Business Respect - CSR Dispatches No#85 - 29 Jul 2005
An email newsletter with news and discussion focusing on corporate social responsibility globally, looking at the companies in the news and the emerging issues. Linked to the website at http://www.businessrespect.net and produced every two weeks.
This web page provides news stories and articles from the newsletters. Newsletters also include links to features on the internet, Mallen's blog, and other resources.
In this edition, we note that CSR reporting is approaching a crossroads, and wonder which direction it will take.
CSR reporting remains a focus of interest for the social responsibility movement generally, and for this newsletter as well. And yet, although we are starting to see some movement by companies to address the challenges raised here and elsewhere in the past re. the format of reporting, there is a growing tension over how fit-for-purpose current modes of reporting are. We look at this in this edition's article.
Meanwhile, voting has begun on the vote placed on the website following last issue's focus on standards. The current status is as follows:
Management standards for CSR are generally:
A useful tool for my business - 129 (73%)
Something to refer to but not follow in full - 28 (16%)
Not relevant to our needs 20 (11%)
Thanks to the 177 of you that have voted. Still time to make your view known!
Tom Rotherham, from the International Institute for Sustainable Development asked us to point out following that article that the meeting referred to in the first paragraph of that article was not an ISO meeting, but a meeting hosted by an ISO member. The next formal meeting of the ISO working group on ISO 26000 is due to take place at the end of September in Bangkok. We are happy to make this clarification.
We expect that the launching of this edition will be met by an avalanche of auto-responders. Happy holidays to all that are enjoying them.
Japan: Asbestos health problems a 'quiet timebomb'
Japan is seeing a rise in asbestos related disease amongst workers, with more and more companies producing lists of those that have died or are receiving treatment, according to an editorial in the Japan Times. Nearly 400 people at 30 businesses have died, and more are expected to follow.
Worldcom's Bernie Ebbers jailed for 25 years
Former Worldcom boss Bernard Ebbers has been sentenced to 25 years in jail for fraud and conspiracy for his part in the $11bn accounting fraud at the company three years ago.
Lawsuits brought on child labour in chocolate
Three companies, Nestle, Archer Daniels Midland Co and Cargill Inc. are being sued under the US Alien Claims Tort Act over claims that they are involved in trafficking, torture and forced labour of children on Ivory Coast cocoa farms.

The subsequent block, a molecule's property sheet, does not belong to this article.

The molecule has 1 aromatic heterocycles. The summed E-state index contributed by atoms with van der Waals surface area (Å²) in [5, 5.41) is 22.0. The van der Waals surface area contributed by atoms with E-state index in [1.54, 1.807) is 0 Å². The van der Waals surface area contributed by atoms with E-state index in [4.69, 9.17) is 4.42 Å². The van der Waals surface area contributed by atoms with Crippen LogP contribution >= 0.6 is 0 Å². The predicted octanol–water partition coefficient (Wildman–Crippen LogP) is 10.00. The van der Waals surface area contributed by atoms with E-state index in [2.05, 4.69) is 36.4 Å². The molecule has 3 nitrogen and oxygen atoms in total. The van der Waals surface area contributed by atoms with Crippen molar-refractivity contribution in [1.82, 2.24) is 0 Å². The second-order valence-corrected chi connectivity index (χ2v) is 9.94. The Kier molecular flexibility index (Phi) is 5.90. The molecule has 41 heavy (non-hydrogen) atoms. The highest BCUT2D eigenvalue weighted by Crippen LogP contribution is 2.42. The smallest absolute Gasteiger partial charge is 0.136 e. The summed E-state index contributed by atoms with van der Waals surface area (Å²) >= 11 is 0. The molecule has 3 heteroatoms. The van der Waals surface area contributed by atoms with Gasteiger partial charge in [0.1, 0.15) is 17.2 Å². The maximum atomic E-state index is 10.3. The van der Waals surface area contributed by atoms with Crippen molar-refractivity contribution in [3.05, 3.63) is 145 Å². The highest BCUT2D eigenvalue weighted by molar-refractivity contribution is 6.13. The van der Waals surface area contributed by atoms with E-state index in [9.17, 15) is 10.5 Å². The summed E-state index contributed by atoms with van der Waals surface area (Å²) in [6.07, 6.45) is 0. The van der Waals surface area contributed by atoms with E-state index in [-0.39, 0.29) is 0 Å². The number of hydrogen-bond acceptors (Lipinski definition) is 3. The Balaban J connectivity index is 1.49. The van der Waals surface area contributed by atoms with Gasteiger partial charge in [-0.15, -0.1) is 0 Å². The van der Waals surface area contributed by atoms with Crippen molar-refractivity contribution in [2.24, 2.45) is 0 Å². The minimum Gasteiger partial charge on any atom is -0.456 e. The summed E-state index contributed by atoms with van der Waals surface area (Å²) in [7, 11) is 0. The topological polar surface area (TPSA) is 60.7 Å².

BHP Billiton under pressure over dam explosion
BHP Billiton has been called upon for greater transparency by the Australian Shareholders Association following the death of a mine worker in an explosion at Olympic Dam.
Take-Two in trouble over hidden scene in Grand Theft Auto
Take-Two Interactive Software has announced that it is being investigated by the Federal Trade Commission following the recent revelation that a locked scene in its best selling computer game Grand Theft Auto violated the rating classification awarded to the game.
Reebok disputes sweatshop claims
Reebok has described as 'inaccurate and unfair' accusations by the National Labor Committee that workers at its Honduras factory work in sweatshop condictions.
US: Gunmakers look forward to protection from gun crime liability
Firearms manufacturers in the US are now confident in the passage of a bill in the Senate that will achieve their long-held ambition of protection from lawsuits holding them liable for gun crime committed with their products.
Motor car fuel efficiency goes backwards not forward
According to an advance copy of a report from the US Environmental Protection Agency, fuel economy in motor vehicles has declined compared to the late 1980s. The message of the report is that the significant development and improvement of motor engines has largely been aimed at faster cars, not more efficient cars.
Japan: Sony named as most responsible Japanese company
According to a new survey released by the business newspaper Nihon Keizai Shimbun, Sony is the company that is most active in promoting corporate social responsibility in Japan.
Kenya: Tobacco advertising under fire
Tobacco advertising that aims to promote social messages has come under fire as a loophole being exploited for the advertising and promotion of tobacco.
CSR Reporting faces its next challenge
Author: Mallen Baker, dated 29 Jul 2005
There is some discussion that a number of the people in the leading companies - the pioneers, the CSR enthusiasts, the committed - are getting pretty fed up of being on the hamster wheel of churning out annual CSR reports. They spend most of their time collecting data, and not coming up with new ways to improve business practice. Revolt is in the air.
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